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Aon Retirement and Investment Blog

Weekly Update - 23 April 2018


  • U.S. Discount Rate Update. Average discount rates decreased in March, as Treasury rates fell across the curve partially offset by widening credit spreads. Equity volatility remained high and fear over a broader trade war with China looms over the market. The average plan sponsor’s discount rate decreased 5 basis points in March.
  • U.S. Corporate Pension Liability Hedging Views. This update from the U.S. practice provides corporate pension liability hedging views as of March 31, 2018.
MARKET MOVES (Week ending April 22, 2018)
  • Global equity markets rose over the week, supported by an encouraging start to first quarter earnings season and rising commodity prices. The MSCI World Index rose 0.6% over the week, marginally outperforming the S&P 500 Index, which rose 0.5% over the same period. Last week’s return now pushes the S&P 500 return into positive territory but is still underperforming the MSCI World Index (0.4% vs. 0.6%).
  • US Small Cap stocks outperformed Large Cap stocks over the week as the Russell 2000 Index rose 0.9% whilst the S&P 500 Index rose 0.5%. On a year-to-date basis, the Russell 2000 Index has outperformed the S&P 500 Index (2.2% vs. 0.4%). Growth stocks outperformed Value stocks over the week (1.1% vs. 0.1%) as measured by MSCI USA Growth and Value Indices. On a year-to-date basis, Growth stocks have outperformed Value stocks (3.8% vs. -2.6%).
  • The 10 year US Treasury yield rose by 13bps to 2.95% (the highest level since February 2014) while the 30 year US Treasury yield rose by 11bps to 3.14%. The upward movement in yields were supported by strong US retail sales data and rising energy prices which drove inflation expectations higher.
  • The 20 year TIPS yield rose by 9bps to 0.88% and the 20 year breakeven inflation rate rose by 4bps to 2.16%.
  • The spread of the Bloomberg Barclays Capital Long Credit Index over Treasury yields rose by 1bp to 149bps and the Bank of America Merrill Lynch US Corporate Index credit spread fell by 1bp to 110bps. The US high yield bond spread over US treasury yields fell by 5bps to 333bps over the week. The spread of USD denominated EM debt over US treasury yields remained unchanged at 295bps.
  • The S&P GSCI rose by 1.2% in USD terms over the week. The energy sector rose by 1.5% as the price of WTI oil increased by 1.5% to US$68/BBL helped by falling in US inventories. Industrial metals increased by 4.9% as copper prices increased by 1.6% to US$6,939/MT. Agricultural prices fell by 1.7% and gold prices fell by 0.5% to US$1,337/ounce.
  • The US dollar appreciated against major currencies over the week. The US dollar strengthened by 1.6% against sterling, ending the week at $1.40/£. The US dollar appreciated by 0.4% against the euro, ending the week at $1.23/€. The Japanese yen weakened by 0.2% against the US dollar, ending the week at ¥107.71/$.
Economic Release
  • Following three consecutive months of declines, US retail sales rebounded in March, exceeding forecasts of 0.4% growth. Sales increased by 0.6% after a 0.1% fall over February. Excluding auto-vehicle purchases, sales only grew by 0.2% which not only matched consensus estimates but also last month's increase. While the recent consumer weakness appears to have faded, industrial production in the US slowed. Growth in industrial production slowed to 0.5% in March which, although above expectations of 0.3%, was lower than February's downwardly revised 1.0% increase. Gains made in the mining and utilities sector were offset by a sharp slowdown in the manufacturing sector. The housing market improved over March with housing starts increasing by 1.9% over the month; up significantly from the revised 3.3% fall in February.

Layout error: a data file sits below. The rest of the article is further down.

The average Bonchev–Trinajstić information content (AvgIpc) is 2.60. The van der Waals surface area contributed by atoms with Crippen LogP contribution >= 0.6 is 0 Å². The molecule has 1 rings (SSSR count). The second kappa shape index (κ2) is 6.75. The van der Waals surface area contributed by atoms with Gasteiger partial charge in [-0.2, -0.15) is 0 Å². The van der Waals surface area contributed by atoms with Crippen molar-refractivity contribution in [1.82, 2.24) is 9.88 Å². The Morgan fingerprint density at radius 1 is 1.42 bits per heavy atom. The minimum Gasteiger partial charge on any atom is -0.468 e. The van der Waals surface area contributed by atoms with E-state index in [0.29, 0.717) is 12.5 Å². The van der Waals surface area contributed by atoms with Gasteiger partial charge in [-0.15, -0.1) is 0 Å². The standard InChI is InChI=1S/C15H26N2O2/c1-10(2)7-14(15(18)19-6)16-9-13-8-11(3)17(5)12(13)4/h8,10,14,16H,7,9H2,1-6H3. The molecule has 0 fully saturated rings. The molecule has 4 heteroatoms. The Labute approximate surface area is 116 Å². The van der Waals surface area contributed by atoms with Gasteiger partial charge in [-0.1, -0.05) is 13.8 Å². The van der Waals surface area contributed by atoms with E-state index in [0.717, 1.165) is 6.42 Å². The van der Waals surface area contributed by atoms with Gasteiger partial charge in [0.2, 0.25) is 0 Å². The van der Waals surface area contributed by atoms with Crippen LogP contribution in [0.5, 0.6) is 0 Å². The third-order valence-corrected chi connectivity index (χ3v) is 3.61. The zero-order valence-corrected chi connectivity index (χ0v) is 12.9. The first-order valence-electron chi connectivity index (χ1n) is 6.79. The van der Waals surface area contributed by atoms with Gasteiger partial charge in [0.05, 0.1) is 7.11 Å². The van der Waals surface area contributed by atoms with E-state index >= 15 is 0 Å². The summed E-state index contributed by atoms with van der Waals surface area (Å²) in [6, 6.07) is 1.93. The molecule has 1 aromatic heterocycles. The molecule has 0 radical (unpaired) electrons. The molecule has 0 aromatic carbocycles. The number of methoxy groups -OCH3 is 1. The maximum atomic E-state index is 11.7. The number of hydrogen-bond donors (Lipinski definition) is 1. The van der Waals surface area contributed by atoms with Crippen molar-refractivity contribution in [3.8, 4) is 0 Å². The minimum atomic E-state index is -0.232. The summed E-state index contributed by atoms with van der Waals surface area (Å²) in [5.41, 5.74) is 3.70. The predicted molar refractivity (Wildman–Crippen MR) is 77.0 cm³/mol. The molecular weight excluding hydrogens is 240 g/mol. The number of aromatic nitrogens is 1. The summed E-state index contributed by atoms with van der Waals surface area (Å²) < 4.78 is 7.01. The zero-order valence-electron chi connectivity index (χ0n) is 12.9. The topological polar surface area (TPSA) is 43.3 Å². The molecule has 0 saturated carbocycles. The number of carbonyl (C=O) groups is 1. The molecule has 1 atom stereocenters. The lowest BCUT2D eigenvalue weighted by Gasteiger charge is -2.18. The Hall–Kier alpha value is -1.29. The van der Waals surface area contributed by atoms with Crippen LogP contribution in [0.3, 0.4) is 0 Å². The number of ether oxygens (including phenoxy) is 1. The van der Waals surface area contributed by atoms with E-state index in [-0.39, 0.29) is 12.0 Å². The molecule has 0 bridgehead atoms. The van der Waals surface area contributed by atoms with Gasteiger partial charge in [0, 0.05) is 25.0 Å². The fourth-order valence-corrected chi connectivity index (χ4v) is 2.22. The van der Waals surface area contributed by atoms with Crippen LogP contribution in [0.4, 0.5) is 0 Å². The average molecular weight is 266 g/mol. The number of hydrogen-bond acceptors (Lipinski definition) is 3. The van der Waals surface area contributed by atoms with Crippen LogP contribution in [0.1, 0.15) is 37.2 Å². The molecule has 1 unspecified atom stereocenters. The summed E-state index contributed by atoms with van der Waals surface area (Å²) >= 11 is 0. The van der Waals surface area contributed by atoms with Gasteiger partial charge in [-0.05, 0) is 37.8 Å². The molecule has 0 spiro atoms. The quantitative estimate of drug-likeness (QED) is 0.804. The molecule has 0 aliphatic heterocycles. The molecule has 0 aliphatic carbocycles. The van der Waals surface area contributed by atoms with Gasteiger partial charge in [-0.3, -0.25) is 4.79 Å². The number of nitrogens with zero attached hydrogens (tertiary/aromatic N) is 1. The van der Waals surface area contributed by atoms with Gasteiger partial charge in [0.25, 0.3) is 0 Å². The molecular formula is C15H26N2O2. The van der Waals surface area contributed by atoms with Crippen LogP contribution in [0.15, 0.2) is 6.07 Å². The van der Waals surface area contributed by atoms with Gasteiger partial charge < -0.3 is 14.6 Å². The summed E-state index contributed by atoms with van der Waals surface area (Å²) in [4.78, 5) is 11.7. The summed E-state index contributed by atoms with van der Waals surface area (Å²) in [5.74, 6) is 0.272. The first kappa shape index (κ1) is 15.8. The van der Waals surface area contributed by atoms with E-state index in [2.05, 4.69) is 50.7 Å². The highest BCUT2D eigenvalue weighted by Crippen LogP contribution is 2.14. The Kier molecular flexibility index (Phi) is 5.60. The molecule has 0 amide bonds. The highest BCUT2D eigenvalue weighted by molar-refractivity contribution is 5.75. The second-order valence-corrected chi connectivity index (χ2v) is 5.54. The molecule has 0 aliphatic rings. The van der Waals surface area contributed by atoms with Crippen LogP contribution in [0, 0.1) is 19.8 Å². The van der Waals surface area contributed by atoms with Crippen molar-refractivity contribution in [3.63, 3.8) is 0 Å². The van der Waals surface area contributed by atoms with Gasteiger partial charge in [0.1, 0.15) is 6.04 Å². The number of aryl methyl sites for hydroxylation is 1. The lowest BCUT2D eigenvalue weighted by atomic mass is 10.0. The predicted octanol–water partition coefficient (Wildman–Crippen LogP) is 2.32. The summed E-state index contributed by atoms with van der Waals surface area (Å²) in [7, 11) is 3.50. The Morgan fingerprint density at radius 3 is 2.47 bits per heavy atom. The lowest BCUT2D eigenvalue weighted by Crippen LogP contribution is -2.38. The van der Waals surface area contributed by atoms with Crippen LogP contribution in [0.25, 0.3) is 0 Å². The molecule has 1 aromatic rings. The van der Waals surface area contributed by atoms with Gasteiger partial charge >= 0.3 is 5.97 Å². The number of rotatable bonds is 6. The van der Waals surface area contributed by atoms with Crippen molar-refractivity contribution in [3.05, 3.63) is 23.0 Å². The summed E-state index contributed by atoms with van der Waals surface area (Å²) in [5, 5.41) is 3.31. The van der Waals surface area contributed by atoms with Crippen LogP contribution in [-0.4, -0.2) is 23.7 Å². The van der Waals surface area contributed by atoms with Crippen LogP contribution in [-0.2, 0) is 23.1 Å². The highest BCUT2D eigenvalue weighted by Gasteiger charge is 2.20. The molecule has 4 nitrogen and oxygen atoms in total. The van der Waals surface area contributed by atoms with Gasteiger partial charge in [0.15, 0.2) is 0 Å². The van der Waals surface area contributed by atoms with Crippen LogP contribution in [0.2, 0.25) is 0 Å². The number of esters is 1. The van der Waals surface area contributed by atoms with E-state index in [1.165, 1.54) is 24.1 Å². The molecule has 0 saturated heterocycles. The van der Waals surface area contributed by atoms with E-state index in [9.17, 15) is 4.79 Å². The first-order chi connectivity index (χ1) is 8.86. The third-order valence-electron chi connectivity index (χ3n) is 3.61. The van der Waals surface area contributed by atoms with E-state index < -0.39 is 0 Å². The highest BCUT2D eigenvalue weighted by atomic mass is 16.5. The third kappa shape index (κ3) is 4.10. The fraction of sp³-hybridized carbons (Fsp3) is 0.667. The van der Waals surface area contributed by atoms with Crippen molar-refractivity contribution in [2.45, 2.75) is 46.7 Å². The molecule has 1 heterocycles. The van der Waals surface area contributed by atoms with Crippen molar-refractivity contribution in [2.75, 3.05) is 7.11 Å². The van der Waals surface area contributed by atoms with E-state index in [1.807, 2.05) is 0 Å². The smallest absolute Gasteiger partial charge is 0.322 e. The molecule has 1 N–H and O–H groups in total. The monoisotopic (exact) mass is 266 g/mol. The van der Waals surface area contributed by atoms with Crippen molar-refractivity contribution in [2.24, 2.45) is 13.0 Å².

• Eurozone inflation data also failed to meet expectations, with the final reading for March being revised marginally lower to 1.3% in annual terms. Meanwhile, core inflation was unchanged at 1.0% over the year to March. Different indicators showed contrasting changes in consumer confidence. Uncertainty stemming from global trade concerns appeared to have an impact on the keenly watched ZEW expectations index which dropped sharply in the Eurozone, measuring 1.9 in April from 13.4 previously. In Germany, the ZEW expectations index fell to -8.2 for April from 5.1 previously. The ZEW current situation index for Germany came in marginally shy of expectations at 87.9, from 90.7 in March. However, the Eurozone's consumer confidence indicator unexpectedly rebounded from 0.1 in March to reach 0.4 in April, ahead of expectations of a fall to -0.1. 
  • In Japan, headline consumer price inflation came in at 1.1% in March while core consumer prices grew for the fifteenth consecutive month, rising by 0.9% over the same period. Both inflation readings were in line with consensus estimates but below the previous month’s inflation rate. The trade balance posted a surplus of ¥797.3 billion in March as exports were up by 2.1% over the year to March whilst imports fell 0.6%.
  • The Chinese economy expanded by 6.8% (year-on-year) in Q1 2018, in line with analyst estimates and matching the previous quarter’s growth rate, as consumer demand remained strong for the quarter. Industrial production, however, slowed to 6.0% for the year to March, down from 6.2% previously and 6.3% forecasted. Fixed asset investment in urban regions also slowed, increasing by 7.5% for the year to March, from 7.9% in the previous month.
Sources: Global Asset Allocation, Bank of America Merrill Lynch, Barclays Capital, Datastream. Click here for index descriptions.

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